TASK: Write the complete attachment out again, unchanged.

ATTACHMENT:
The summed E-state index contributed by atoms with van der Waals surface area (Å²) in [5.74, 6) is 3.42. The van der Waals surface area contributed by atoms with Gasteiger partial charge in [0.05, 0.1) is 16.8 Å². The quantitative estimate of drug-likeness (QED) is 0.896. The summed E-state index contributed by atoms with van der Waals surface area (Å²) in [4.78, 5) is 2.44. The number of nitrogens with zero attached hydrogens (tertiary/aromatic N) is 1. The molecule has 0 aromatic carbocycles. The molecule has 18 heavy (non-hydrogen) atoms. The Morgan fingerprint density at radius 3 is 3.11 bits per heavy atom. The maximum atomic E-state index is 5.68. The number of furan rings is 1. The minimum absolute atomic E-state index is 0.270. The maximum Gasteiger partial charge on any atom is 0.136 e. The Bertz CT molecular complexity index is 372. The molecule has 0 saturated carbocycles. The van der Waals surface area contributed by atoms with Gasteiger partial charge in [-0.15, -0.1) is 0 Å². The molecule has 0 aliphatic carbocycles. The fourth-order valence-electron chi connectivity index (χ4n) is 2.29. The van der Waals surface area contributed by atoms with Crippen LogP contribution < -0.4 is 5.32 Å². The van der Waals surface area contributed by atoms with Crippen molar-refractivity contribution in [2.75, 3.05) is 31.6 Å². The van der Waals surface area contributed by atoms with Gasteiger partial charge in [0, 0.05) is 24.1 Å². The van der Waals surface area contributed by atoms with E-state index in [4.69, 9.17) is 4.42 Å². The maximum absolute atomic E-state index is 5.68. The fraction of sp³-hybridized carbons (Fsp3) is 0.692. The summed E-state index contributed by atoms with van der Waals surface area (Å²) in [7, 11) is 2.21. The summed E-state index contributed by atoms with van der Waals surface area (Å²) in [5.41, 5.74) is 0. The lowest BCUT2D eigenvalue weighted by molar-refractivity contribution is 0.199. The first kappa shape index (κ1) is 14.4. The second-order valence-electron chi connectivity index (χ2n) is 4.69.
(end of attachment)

The summed E-state index contributed by atoms with van der Waals surface area (Å²) in [5.74, 6) is 3.42. The van der Waals surface area contributed by atoms with Gasteiger partial charge in [0.05, 0.1) is 16.8 Å². The quantitative estimate of drug-likeness (QED) is 0.896. The summed E-state index contributed by atoms with van der Waals surface area (Å²) in [4.78, 5) is 2.44. The number of nitrogens with zero attached hydrogens (tertiary/aromatic N) is 1. The molecule has 0 aromatic carbocycles. The molecule has 18 heavy (non-hydrogen) atoms. The Morgan fingerprint density at radius 3 is 3.11 bits per heavy atom. The maximum atomic E-state index is 5.68. The number of furan rings is 1. The minimum absolute atomic E-state index is 0.270. The maximum Gasteiger partial charge on any atom is 0.136 e. The Bertz CT molecular complexity index is 372. The molecule has 0 saturated carbocycles. The van der Waals surface area contributed by atoms with Gasteiger partial charge in [-0.15, -0.1) is 0 Å². The molecule has 0 aliphatic carbocycles. The fourth-order valence-electron chi connectivity index (χ4n) is 2.29. The van der Waals surface area contributed by atoms with Crippen LogP contribution < -0.4 is 5.32 Å². The van der Waals surface area contributed by atoms with Crippen molar-refractivity contribution in [2.75, 3.05) is 31.6 Å². The van der Waals surface area contributed by atoms with Gasteiger partial charge in [0, 0.05) is 24.1 Å². The van der Waals surface area contributed by atoms with E-state index in [4.69, 9.17) is 4.42 Å². The maximum absolute atomic E-state index is 5.68. The fraction of sp³-hybridized carbons (Fsp3) is 0.692. The summed E-state index contributed by atoms with van der Waals surface area (Å²) in [7, 11) is 2.21. The summed E-state index contributed by atoms with van der Waals surface area (Å²) in [5.41, 5.74) is 0. The lowest BCUT2D eigenvalue weighted by molar-refractivity contribution is 0.199. The first kappa shape index (κ1) is 14.4. The second-order valence-electron chi connectivity index (χ2n) is 4.69.